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Covaxin effective against new Delta Plus variant, says study

Covaxin maker Bharat Biotech conducts study in association with ICMR
Bharat Biotech in June said the final efficacy estimates, based on its phase 3 trials, showed Covaxin had an efficacy rate of 77.8% against the Sars-Cov-2 virus that most closely resembles the origin virus. (AFP)
Updated on Aug 03, 2021 01:59 AM IST
ByAnonna Dutt, New Delhi

Covaxin can effectively neutralise the Delta Plus (AY.1), the vaccine’s manufacturer Bharat Biotech said citing laboratory studies it carried out along with the Indian Council of Medical Research. The study, which is yet to be peer-reviewed, showed that the vaccine’s ability to neutralise the variants was lower than what was seen with the ancestral version of the Sars-Cov-2, similar to what has been seen with the case of other vaccines.

The scientists carried out lab tests with antibodies derived from three groups of people – those who had two doses of vaccines but no infection, those had both doses of the vaccine after recovering from Covid-19 and those who had Covid after getting both doses (breakthrough infections).

These antibodies were then made to react with three variants – Delta, Delta Plus and B.1.617.3, as well as the B.1 (the version prior to the mutation).

The study found neutralising antibodies, which bind to the Sars-CoV-2 virus, was the higher in people who had the infection along with vaccination, rather than those who just received the vaccines. But, the authors said, there wasn’t significant reduction in antibody levels against the variants as compared to the original one in those who received only the vaccine. The blood serum of recovered cases with vaccinations and breakthrough cases had considerable fold-reductions, said the study.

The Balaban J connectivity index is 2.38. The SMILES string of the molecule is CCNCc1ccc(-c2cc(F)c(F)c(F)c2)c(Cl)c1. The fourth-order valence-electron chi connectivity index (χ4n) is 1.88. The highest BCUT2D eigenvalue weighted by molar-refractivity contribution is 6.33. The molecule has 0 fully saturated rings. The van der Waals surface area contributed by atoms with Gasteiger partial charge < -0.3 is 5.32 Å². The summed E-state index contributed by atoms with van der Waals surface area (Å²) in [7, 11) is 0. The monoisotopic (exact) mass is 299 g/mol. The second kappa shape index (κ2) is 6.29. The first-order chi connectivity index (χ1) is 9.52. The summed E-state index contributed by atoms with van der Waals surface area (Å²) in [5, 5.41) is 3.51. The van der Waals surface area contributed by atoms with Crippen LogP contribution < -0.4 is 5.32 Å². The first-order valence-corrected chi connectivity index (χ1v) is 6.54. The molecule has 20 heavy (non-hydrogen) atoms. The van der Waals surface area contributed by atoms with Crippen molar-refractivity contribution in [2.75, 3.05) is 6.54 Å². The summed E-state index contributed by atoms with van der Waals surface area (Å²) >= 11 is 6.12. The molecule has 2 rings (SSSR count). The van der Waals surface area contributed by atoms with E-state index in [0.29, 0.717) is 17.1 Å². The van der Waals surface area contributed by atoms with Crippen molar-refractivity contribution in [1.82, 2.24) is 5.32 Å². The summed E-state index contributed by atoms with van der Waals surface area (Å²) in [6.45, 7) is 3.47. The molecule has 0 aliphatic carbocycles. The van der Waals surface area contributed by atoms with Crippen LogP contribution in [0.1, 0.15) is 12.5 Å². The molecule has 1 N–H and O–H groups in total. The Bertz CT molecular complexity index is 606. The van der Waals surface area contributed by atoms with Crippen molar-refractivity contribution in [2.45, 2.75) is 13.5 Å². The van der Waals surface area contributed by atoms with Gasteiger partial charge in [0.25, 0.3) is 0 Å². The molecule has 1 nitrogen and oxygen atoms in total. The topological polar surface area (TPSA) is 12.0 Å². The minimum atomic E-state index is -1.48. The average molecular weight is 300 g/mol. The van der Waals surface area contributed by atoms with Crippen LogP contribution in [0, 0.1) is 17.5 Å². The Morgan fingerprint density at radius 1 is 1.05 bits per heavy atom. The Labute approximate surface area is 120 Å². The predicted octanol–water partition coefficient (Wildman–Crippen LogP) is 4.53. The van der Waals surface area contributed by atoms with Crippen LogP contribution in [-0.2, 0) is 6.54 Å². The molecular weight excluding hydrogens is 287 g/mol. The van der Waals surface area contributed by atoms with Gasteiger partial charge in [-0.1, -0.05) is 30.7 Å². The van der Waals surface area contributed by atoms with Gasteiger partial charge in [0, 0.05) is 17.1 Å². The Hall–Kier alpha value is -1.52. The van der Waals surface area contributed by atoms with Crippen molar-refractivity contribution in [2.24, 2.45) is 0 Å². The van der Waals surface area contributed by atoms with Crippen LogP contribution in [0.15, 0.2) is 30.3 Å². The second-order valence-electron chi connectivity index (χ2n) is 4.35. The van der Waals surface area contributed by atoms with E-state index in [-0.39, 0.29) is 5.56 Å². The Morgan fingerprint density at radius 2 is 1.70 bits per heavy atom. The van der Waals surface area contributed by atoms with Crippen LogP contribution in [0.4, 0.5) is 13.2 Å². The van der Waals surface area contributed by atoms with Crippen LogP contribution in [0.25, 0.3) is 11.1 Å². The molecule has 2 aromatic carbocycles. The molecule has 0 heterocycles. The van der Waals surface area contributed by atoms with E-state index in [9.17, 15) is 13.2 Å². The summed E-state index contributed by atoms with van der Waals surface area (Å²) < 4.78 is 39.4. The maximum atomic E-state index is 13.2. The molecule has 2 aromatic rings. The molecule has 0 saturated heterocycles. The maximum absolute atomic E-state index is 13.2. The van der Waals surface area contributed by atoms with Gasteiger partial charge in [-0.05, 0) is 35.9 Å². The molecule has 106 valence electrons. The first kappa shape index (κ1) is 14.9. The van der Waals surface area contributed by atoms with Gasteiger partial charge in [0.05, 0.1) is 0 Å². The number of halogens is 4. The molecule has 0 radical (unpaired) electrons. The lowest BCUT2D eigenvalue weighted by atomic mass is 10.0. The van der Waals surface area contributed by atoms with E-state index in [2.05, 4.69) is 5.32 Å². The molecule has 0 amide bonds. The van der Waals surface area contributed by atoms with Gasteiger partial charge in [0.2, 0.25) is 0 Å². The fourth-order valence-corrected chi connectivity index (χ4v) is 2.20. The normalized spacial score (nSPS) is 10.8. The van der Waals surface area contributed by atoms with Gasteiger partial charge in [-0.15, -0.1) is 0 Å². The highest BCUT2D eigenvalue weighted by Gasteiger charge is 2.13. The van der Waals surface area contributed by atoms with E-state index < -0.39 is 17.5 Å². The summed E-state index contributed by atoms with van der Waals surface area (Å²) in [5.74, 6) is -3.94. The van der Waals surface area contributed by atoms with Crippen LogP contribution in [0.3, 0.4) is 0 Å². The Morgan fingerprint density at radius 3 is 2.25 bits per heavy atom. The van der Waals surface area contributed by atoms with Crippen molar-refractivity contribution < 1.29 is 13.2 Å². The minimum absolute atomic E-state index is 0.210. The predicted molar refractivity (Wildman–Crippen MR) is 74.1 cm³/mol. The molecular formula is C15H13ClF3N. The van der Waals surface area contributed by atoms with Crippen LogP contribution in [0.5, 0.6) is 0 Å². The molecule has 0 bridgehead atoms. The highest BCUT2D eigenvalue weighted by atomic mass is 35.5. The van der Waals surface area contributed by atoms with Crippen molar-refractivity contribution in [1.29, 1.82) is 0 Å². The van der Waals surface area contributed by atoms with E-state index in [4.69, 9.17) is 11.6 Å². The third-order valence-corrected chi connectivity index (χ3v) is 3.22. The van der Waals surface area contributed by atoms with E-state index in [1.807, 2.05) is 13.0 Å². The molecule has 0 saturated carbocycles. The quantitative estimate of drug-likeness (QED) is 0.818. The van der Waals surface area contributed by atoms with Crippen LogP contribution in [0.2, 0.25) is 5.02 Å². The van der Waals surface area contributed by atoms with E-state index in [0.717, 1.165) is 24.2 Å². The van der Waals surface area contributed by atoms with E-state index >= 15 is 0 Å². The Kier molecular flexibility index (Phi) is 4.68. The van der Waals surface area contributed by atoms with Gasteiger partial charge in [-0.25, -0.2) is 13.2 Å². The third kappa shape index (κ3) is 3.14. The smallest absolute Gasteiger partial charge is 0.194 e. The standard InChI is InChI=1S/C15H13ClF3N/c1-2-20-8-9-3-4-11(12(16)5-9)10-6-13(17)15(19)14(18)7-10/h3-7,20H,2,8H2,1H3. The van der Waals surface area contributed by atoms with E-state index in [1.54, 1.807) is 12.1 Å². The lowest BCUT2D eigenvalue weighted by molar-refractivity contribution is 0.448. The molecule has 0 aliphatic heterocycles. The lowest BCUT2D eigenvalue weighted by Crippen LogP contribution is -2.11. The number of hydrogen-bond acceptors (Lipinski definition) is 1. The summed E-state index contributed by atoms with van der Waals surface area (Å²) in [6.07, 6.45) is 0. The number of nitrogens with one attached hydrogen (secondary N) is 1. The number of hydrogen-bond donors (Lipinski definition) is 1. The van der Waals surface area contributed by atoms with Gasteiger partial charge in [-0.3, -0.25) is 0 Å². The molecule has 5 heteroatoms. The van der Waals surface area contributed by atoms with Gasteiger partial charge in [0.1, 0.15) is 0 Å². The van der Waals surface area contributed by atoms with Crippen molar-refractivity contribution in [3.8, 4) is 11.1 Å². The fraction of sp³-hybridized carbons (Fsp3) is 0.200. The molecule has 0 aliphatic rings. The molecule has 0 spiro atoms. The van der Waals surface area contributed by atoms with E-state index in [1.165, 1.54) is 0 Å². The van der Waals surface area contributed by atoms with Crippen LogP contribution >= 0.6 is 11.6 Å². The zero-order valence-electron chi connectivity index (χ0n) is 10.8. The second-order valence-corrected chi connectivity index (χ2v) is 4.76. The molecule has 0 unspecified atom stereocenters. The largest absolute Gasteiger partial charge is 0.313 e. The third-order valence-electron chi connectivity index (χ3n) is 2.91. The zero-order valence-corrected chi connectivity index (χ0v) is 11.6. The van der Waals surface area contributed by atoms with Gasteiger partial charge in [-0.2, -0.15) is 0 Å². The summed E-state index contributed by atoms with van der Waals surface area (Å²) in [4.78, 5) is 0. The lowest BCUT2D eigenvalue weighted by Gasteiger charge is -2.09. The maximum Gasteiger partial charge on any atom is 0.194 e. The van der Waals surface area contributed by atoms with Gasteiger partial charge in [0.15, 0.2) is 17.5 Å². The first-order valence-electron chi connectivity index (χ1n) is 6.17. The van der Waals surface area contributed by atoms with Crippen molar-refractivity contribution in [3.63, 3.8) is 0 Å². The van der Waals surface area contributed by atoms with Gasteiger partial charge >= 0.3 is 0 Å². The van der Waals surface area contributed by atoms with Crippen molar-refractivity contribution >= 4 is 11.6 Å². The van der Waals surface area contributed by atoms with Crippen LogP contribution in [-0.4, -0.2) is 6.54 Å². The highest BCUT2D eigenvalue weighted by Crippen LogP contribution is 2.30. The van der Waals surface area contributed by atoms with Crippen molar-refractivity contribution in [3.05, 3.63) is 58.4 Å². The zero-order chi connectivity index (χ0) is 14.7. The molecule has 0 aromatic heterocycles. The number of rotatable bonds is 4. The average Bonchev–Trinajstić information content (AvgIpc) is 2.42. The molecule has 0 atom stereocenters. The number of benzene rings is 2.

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“Vaccine is showing very high neutralizing titre in all three categories of sera whether it’s full vaccinated, recovered cases with vaccination or breakthrough cases. The titres of recovered cases with vaccination or breakthrough cases are very high... Natural infection offers good protection,” said Dr Pragya Yadav, senior scientist at Natio-nal Institute of Virology and one of the authors of the paper.

“But after some time the antibody titres drop; immunization boosts it. That is why people should get immunized after recovery.”

To be sure, neutralising antibody titers do not reflect efficacy rates, which are based on a vaccine’s real-world ability to prevent symptomatic infection. Bharat Biotech in June said the final efficacy estimates, based on its phase 3 trials, showed Covaxin had an efficacy rate of 77.8% against the Sars-Cov-2 virus that most closely resembles the origin virus, and 65.8% against the Delta variant, which is now predominant in India.

The reduction in neutralising activity in the latest study was observed in fully vaccinated individuals who never had Covid-19 was seen to be 1.3, 1.5, 1.9-fold against Delta, AY.1, and B.1.617.3. Similarly, the reduction in neutralising titre in those who had an infection and were then immunised was 2.5, 3.5, 3.8-fold, and in those who had a breakthrough infection it was 1.9, 2.8, 3.5-fold when compared against the corresponding neutralisation levels seen in people with the ancestral version of variants.

“What this essentially means is get vaccinated. It is great news that all the vaccines seem to be working against all the variants...,” said Dr T Jacob John, former head of the department of virology at Christian Medical College-Vellore

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